Back in summer of 2003, Bob Novak wrote an article that really chapped the Democrats’ hide. In it, Novak tied together Joseph Wilson’s trip to Niger with Wilson’s wife, Valerie Plame, and her job at the CIA.
Wilson never worked for the CIA, but his wife, Valerie Plame, is an Agency operative on weapons of mass destruction. Two senior administration officials told me Wilson’s wife suggested sending him to Niger to investigate the Italian report. The CIA says its counter-proliferation officials selected Wilson and asked his wife to contact him.
Howls of outrage from the Left! Wilson called for Karl Rove to be handcuffed and frog-marched out of the White House for revealing his wife’s position at the CIA. Heads must roll! Interestingly enough, Novak wrote the column in July, but it wasn’t until months later that Wilson started to freak out about the article. I thought then that was an interesting delay, and I still do. This affair led to a special prosecutor being called to investigate. Three years later, there has been only one arrest: that of Lewis “Scooter” Libby on charges of perjury. That’s three years and millions of taxpayer dollars well spent, huh?
So who actually named Valerie Plame to Novak? We now know that it was Richard Armitage, then Secretary of State Colin Powell’s number 2 man in the State Department, who blabbed this information to Novak. Michael Isikoff wrote of Armitage in his recent Newsweek article:
Armitage, a well-known gossip who loves to dish and receive juicy tidbits about Washington characters, apparently hadn’t thought through the possible implications of telling Novak about Plame’s identity. “I’m afraid I may be the guy that caused this whole thing,” he later told Carl Ford Jr., State’s intelligence chief. Ford says Armitage admitted to him that he had “slipped up” and told Novak more than he should have.
Oops! Well, no harm, no foul, right? Right. Go ask Scooter Libby how he feels about Armitage’s blabbing, since Libby is the only one whose feet are in the fire over the issue. I find it interesting that three years of investigation never turned up who really told Novak about Valerie Plame. Here’s a relevant paragraph from a Washington Post article from today:
It follows that one of the most sensational charges leveled against the Bush White House — that it orchestrated the leak of Ms. Plame’s identity to ruin her career and thus punish Mr. Wilson — is untrue. The partisan clamor that followed the raising of that allegation by Mr. Wilson in the summer of 2003 led to the appointment of a special prosecutor, a costly and prolonged investigation, and the indictment of Vice President Cheney’s chief of staff, I. Lewis “Scooter” Libby, on charges of perjury. All of that might have been avoided had Mr. Armitage’s identity been known three years ago.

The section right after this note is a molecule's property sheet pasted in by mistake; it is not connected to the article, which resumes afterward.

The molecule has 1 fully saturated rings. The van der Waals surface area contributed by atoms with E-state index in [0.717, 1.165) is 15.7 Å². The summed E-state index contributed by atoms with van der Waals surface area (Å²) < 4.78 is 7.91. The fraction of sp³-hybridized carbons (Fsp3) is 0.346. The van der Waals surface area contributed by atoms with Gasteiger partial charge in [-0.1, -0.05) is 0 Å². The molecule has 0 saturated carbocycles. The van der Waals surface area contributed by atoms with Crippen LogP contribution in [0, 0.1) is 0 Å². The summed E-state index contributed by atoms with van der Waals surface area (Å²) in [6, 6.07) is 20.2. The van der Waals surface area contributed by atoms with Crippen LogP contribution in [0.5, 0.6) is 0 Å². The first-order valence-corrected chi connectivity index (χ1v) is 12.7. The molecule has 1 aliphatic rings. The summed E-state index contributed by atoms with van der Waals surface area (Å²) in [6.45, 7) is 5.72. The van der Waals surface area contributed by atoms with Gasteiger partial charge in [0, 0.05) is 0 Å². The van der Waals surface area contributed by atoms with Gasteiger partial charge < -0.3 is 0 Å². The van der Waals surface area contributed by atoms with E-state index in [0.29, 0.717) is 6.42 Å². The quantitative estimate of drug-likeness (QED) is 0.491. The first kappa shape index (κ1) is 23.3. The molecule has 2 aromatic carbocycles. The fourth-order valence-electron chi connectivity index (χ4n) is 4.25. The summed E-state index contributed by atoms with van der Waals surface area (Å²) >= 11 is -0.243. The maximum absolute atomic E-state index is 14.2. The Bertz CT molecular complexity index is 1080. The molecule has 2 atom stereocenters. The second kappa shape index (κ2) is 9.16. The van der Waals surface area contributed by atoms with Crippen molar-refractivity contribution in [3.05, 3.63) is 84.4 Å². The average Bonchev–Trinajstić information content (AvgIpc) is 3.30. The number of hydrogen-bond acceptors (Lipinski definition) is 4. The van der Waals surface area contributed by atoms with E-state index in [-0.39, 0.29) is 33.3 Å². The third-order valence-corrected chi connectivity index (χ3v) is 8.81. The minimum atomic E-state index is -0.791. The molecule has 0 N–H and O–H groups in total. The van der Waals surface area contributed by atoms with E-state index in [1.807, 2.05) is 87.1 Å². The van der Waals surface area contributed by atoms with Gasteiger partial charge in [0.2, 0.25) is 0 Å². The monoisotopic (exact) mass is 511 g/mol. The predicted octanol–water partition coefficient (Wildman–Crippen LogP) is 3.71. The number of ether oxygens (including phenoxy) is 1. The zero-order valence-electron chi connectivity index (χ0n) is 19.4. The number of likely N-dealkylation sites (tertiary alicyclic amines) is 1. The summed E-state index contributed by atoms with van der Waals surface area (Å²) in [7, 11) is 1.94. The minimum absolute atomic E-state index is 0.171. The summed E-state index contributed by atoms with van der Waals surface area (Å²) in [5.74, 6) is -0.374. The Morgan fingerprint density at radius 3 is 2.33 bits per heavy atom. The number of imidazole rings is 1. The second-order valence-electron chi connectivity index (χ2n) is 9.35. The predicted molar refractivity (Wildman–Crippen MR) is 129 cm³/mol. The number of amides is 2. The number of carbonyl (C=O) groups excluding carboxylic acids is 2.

Ah, but his identity was known! From Isikoff’s article: “Powell, Armitage and [the State Department's legal adviser William Howard Taft IV], the only three officials at the State Department who knew the story, never breathed a word of it publicly and Armitage’s role remained secret.” And since this whole affair has been a political punching-bag for the White House for years, why did these three people remain mysteriously quiet? They could have spoken up at any time to bring this over-hyped and over-inflated scandal to a swift end–and as members of the Bush administration, they should have spoken up. But they didn’t, apparently preferring to let Scooter Libby twist in the wind. For this reason alone, I am glad that Colin Powell is no longer Secretary of State.
But Powell, Armitage, and Taft are not the only people to blame in this affair. Special counsel Patrick J. Fitzgerald spent three years investigating this crap, and the only indictment was against Libby for lying under oath. That lying, if it actually occurred, was a direct result of Fitzgerald’s investigation. If there had been no investigation, no perjury would have occurred. So here’s how I look at Fitzgerald’s handling of the Plame investigation: either he knew about Armitage, and still chose to hound the White House for three years, making him guilty of malfeasance; or he spent three years investigating the issue and never turned up Armitage’s name, making him guilty of ineptitude. So which is it, Fitzgerald? Are you guilty of malfeasance or ineptitude?
So let’s sum things up. There was no plot to reveal Valerie Plame’s name, nor her job at the CIA. Her name was not revealed to punish Wilson. The White House didn’t conspire to cover up anything. And Wilson’s claim that Iraq didn’t go to Africa seeking uranium has also been proven false.
President Bush should publicly chastize Powell, Armitage, and Taft for staying silent (for shame!), and just as publicly pardon Libby for being embroiled in this whole lame Plame blame.